A problem well put is half-solved. – John Dewey (via Tribe of Mentors by Tim Ferriss)
The stupidity of people comes from having an answer for everything. The wisdom of the novel comes from having a question for everything. – Milan Kundera
There is an ongoing mini-debate in my family. I claim that I could build a house from the ground up, even though I have absolutely no experience in construction. My wife and adult kids consider my claim utter nonsense.
I’m curious about this, though: Why do I think I could build a house? Sure, I’ve used power tools, and wired sockets from time to time, and nailed boards together. But, in my saner moments, I realize I wouldn’t even know where to begin.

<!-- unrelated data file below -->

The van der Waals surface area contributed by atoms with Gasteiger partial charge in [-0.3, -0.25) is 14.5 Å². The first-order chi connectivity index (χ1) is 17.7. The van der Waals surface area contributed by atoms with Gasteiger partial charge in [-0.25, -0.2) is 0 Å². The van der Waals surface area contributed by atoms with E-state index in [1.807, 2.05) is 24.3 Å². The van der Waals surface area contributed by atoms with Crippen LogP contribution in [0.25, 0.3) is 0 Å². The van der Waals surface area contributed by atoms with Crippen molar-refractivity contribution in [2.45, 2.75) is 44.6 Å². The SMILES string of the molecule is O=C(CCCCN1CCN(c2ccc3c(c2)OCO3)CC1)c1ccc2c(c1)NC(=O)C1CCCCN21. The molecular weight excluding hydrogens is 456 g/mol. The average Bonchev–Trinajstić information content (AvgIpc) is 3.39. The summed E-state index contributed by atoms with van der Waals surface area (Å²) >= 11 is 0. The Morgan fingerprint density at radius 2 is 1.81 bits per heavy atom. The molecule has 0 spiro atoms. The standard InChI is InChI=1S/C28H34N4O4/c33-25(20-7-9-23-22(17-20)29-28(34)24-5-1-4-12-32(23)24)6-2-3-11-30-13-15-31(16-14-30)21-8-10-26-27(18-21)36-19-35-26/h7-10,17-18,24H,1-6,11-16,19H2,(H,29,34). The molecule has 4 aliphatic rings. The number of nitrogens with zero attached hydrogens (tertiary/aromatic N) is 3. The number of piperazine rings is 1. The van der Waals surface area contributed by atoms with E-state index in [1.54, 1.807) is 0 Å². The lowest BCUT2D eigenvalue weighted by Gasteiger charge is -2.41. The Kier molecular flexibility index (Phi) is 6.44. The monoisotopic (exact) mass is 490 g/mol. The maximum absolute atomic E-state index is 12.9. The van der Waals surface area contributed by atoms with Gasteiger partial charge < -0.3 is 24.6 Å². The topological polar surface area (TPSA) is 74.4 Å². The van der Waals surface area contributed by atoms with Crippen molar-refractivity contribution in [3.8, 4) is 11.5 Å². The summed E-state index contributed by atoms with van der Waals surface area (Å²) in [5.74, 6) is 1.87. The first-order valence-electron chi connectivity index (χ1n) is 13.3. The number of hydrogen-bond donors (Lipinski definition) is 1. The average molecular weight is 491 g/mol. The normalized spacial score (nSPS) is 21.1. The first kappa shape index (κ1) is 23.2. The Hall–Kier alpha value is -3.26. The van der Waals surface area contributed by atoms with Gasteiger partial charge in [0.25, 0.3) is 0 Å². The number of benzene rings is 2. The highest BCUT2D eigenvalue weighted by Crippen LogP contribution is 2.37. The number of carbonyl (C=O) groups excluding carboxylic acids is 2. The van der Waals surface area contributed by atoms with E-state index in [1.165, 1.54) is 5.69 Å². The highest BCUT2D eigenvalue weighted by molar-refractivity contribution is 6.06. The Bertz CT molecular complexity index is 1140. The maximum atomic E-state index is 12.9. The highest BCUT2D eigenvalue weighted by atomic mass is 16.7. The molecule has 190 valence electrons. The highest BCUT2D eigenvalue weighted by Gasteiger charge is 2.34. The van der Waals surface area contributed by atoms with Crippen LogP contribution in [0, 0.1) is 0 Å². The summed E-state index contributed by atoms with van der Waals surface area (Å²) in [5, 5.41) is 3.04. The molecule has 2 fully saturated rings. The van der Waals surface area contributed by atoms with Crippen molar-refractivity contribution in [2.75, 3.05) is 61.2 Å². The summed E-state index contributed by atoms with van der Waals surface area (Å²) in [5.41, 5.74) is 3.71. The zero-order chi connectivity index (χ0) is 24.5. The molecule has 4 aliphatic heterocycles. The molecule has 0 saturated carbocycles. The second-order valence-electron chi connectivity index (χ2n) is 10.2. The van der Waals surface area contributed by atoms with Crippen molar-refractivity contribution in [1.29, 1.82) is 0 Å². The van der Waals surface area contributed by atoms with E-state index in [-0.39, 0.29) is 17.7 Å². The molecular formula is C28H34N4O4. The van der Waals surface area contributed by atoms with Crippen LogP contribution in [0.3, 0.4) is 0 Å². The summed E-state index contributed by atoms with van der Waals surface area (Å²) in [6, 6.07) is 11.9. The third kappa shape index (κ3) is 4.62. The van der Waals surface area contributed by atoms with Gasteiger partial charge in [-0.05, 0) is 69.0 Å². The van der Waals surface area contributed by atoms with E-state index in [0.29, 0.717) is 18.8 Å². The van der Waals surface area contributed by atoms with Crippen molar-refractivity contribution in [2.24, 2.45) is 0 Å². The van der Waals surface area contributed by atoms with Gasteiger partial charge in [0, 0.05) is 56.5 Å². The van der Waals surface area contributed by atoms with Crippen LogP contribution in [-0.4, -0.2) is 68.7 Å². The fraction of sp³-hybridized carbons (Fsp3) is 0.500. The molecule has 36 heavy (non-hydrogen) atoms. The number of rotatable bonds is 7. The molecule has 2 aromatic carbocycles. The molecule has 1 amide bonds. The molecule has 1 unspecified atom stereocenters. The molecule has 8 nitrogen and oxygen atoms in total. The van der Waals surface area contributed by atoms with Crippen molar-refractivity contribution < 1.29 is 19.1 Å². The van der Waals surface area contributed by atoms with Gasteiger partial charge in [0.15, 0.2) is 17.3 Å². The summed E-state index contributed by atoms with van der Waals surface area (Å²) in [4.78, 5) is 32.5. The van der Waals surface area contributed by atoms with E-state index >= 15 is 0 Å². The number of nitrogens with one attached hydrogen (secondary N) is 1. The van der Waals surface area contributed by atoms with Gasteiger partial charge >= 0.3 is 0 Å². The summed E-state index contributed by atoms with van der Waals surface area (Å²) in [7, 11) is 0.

What’s also curious is this: Why don’t I think I could do other things? I’ve never said, “I bet I could do a root canal,” or “I think I could engineer a new airplane.”
What’s going on?
This is what I think – and I’m sure someone has a fancy name for this. I think that we are prone to overestimate our ability to do a thing well if that thing we are considering seems simple to us or is familiar (even if we really have no clue).
I’m sure I do this in more areas than home construction. Where do you do this? What do you think you could do that, in reality, is much more complex? What is something you actually do that is more complex than you realize?